I often need to know how much bandwidth is my linux gateway/router box using, specially if there’s any P2P traffic (torrents) and from which IP address on the LAN is it coming. I was searching a lot for a suitable and preferably web based bandwidth monitoring tool, at the end I came up with a program called¬†Bandwidthd that does data collection on it’s own (not SNMP) on the specified interfaces and subnets, and push them in dynamic html pages, with a top list of bandwidth users on your LAN network, what type of traffic are they using (http, p2p, ftp, etc) and apropriate graphs for all of the mentioned.

Initially, it’s not suited for a Centos box, but it’s installable. First, we need the development tools installed:

yum groupinstall ‘Development Tools’

Then a few more packages: libpcap – you can download it from here, then unpack, enter it’s folder, compile and install:

./configure
make
make install

Another package you need is GD, it should be available from the standard repo:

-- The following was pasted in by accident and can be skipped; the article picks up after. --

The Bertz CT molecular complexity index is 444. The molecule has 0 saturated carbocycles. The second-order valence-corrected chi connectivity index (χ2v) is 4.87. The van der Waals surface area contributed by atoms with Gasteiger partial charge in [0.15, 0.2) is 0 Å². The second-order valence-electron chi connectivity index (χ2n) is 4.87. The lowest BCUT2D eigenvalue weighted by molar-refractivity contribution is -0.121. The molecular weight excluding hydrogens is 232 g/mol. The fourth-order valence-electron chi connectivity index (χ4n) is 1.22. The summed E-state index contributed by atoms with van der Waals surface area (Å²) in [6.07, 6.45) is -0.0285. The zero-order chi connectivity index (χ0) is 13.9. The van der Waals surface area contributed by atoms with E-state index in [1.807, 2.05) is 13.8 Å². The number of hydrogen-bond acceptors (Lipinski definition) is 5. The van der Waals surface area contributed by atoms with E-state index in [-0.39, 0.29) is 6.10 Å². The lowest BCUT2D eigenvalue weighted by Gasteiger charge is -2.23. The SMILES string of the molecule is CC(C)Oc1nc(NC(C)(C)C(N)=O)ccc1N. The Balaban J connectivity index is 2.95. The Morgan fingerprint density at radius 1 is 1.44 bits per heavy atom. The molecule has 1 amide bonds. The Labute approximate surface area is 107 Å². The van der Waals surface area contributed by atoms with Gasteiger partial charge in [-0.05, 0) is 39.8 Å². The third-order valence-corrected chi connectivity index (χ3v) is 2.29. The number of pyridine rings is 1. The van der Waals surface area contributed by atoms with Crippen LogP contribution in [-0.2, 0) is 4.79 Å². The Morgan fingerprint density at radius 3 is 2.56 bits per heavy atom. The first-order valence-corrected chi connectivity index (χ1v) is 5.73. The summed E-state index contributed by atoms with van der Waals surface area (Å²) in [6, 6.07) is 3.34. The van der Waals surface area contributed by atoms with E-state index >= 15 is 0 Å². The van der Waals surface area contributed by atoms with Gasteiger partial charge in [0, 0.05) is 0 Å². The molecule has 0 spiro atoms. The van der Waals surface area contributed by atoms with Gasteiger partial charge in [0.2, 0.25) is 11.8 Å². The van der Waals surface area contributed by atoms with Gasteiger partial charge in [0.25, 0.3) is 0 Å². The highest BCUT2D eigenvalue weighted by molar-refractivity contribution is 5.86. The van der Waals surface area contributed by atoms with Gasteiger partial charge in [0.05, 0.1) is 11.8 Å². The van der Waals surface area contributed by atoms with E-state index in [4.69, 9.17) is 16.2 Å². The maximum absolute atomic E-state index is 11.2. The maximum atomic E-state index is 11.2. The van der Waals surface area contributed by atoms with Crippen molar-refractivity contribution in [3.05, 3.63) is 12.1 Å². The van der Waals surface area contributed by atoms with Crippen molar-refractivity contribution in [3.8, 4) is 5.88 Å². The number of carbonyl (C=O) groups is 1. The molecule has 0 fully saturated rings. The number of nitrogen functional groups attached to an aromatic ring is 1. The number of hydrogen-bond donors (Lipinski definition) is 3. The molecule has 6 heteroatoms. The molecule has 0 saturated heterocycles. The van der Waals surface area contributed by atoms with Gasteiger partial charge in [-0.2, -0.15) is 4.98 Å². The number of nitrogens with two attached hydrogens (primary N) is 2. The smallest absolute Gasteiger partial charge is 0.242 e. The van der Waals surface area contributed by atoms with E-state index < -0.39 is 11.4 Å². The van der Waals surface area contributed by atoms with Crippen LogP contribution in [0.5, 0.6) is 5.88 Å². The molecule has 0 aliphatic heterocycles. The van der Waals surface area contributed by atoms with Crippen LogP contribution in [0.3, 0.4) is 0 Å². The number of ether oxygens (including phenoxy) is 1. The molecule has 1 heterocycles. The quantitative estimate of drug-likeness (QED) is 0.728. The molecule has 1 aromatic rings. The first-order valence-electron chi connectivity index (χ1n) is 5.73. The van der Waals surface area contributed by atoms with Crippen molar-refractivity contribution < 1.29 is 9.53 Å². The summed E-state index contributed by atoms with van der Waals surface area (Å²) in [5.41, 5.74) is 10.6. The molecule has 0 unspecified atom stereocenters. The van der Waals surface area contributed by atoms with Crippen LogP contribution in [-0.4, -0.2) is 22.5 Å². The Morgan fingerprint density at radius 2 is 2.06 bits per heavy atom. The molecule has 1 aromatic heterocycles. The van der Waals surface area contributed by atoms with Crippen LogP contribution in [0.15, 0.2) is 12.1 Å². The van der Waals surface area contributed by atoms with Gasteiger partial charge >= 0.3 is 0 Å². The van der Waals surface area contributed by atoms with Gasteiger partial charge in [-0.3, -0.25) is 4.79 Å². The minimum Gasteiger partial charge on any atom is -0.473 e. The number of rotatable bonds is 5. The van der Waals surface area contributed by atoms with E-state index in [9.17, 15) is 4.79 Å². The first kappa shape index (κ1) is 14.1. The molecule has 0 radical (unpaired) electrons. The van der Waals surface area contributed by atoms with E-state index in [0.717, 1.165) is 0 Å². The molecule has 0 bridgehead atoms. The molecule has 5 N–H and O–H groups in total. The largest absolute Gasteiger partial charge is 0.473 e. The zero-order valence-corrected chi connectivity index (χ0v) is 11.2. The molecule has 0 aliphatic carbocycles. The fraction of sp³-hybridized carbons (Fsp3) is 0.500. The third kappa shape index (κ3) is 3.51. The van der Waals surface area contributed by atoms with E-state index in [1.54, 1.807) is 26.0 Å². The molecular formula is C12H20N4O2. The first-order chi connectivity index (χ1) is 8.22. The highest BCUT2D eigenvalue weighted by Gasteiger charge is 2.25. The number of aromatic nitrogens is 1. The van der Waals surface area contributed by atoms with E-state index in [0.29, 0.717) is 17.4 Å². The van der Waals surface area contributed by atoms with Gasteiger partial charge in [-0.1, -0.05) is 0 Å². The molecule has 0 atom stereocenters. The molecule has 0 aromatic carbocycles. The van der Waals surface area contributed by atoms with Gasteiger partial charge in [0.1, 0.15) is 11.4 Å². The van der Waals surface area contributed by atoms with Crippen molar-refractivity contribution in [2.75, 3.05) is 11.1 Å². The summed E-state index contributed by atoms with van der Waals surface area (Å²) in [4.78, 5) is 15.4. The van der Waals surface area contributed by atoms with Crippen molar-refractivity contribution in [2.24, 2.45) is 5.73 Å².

yum install gd gd-devel php-gd

The third package is libpng, also should be available from the repo:

yum install libpng-devel After all the packages are installed, we can try to download the Bandwidthd code and try to compile it. Find the latest release from here, wget and uncompress it, enter it’s folder, and standardly compile it:

./configure
make
make install

All should go smooth, without errors.

Configuring Bandwidthd

We have a few more steps to deploy. First we need to configure Bandwidthd:

vi /usr/local/bandwidthd/etc/bandwidthd.conf

make the options look something like this (there is an extensive explanation in the config file itself about the meaning of each):

subnet <the subnet you wish track>
subnet <if you have another subnet….>
dev “eth0”
skip intervals 0
graph_cutoff 1024
filter “ip”
graph true
meta_refresh 150

Save and exit. BTW, you can add more subnets, as many as you like.  And, under dev, you must enter the proper eth port that you want to use for traffic capture (usually the on on the LAN side) The only thing left is to add an alias for confortable use:

vi /etc/httpd/conf.d/bw.conf

and add at least the line:

alias /bw /user/local/bandwidthd/httpdocs

Save, and exit. Now, start bandwidthd

./usr/local/bandwidthd/bandwidthd

You can add this line to rc.local to make it start on boot. At end, point your web browser to http://<server_ip_address or url>/bw Data should start comming in a few minutes.

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